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Push to protect precious land

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Once a popular recreational hub, Morisset Country Club lies abandoned.

Fencing now surrounds the Dora Street site, where more than 50 years of operation as a golf, bowls and RSL service club came to an end in May.

Landowner Drysdale Metals directed the club to vacate the premises when the lease expired on 15 August.

However, due to the notice to quit the land, its directors were obliged to refund all membership fees paid for 2020 and had already become insolvent.

Despite the club’s closure, a petition, led by the Sunshine Progress Association, implores Lake Macquarie council to retain the private recreational zoning on the land.

Drysdale Metals has not revealed its plans for the site and the council is yet to receive a rezoning application.

Sunshine Progress Association’s president, John Quinlan, is used to such a fight though.

In 2013, Drysdale Metals put forward a proposal to rezone the entire site to residential.

Mr Quinlan, a keen golfer, raised the subject of the original status of the golf course as a 99-year lease for recreational activities in 1962.

He claimed the lease was, at some stage, converted to freehold and suggested the council should investigate the circumstances under which this change was made.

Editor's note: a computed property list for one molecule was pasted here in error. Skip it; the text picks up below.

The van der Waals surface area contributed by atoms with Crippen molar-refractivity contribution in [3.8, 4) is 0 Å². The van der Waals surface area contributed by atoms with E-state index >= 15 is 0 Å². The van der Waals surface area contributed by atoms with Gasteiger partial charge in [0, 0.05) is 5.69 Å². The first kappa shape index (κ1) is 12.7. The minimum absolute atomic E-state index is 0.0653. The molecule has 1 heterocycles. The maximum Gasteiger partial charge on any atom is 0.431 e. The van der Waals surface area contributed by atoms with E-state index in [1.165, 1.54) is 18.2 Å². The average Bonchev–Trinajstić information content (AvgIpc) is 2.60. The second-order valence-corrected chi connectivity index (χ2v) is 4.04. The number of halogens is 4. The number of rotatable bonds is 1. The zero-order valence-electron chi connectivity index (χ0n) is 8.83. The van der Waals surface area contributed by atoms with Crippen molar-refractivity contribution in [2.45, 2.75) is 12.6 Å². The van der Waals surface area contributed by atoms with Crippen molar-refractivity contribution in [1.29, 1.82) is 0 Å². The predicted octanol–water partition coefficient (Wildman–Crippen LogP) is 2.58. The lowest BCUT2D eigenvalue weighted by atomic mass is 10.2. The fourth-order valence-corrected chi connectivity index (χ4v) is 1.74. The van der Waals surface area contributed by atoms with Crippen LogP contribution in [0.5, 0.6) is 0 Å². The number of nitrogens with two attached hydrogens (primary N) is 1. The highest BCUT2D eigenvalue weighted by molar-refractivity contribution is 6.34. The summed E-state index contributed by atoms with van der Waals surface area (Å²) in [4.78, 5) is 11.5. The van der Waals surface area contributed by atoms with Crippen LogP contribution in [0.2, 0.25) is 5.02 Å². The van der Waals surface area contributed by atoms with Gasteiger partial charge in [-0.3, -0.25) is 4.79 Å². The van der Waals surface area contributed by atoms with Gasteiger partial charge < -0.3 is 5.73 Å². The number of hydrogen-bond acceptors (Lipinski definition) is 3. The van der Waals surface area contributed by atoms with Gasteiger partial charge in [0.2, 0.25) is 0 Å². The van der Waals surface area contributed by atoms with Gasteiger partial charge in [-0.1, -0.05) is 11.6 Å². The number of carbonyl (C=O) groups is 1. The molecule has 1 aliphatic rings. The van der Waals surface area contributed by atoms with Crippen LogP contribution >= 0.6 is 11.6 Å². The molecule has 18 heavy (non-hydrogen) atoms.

Drysdale Metals application was unanimously rejected that December.

“[The council] voted not to rezone the land in 2013 and we’re hoping they will do it again and bring it into focus again and force it to go to the Land and Environment Court,” Mr Quinlan tells Newcastle Weekly.

“The question on everyone’s mind is whether the terms of the original gift of land is reason enough in law to prevent it from being sold and used for another purpose.

“Our understanding is that a gift of that sort can only be extinguished through an application to the Supreme Court.”

According to Mr Quinan, this does not appear to have occurred.

He believed the Morisset Country Club was a valuable community asset, particularly with a shortage of recreational land in the area.

“It’s a recreational hub for the golf course, bowls, croquet, snooker,” he said.
“The club was used for all kinds of things – there was also dancing, weddings, and the U3A ran a lot of their courses there, so it was a community meeting place.”

Visit the Sunshine Progress Association’s Facebook page for more information and a link to the online petition.

Hard copies are also available in commercial and retail outlets from Wyee to Dora Creek.

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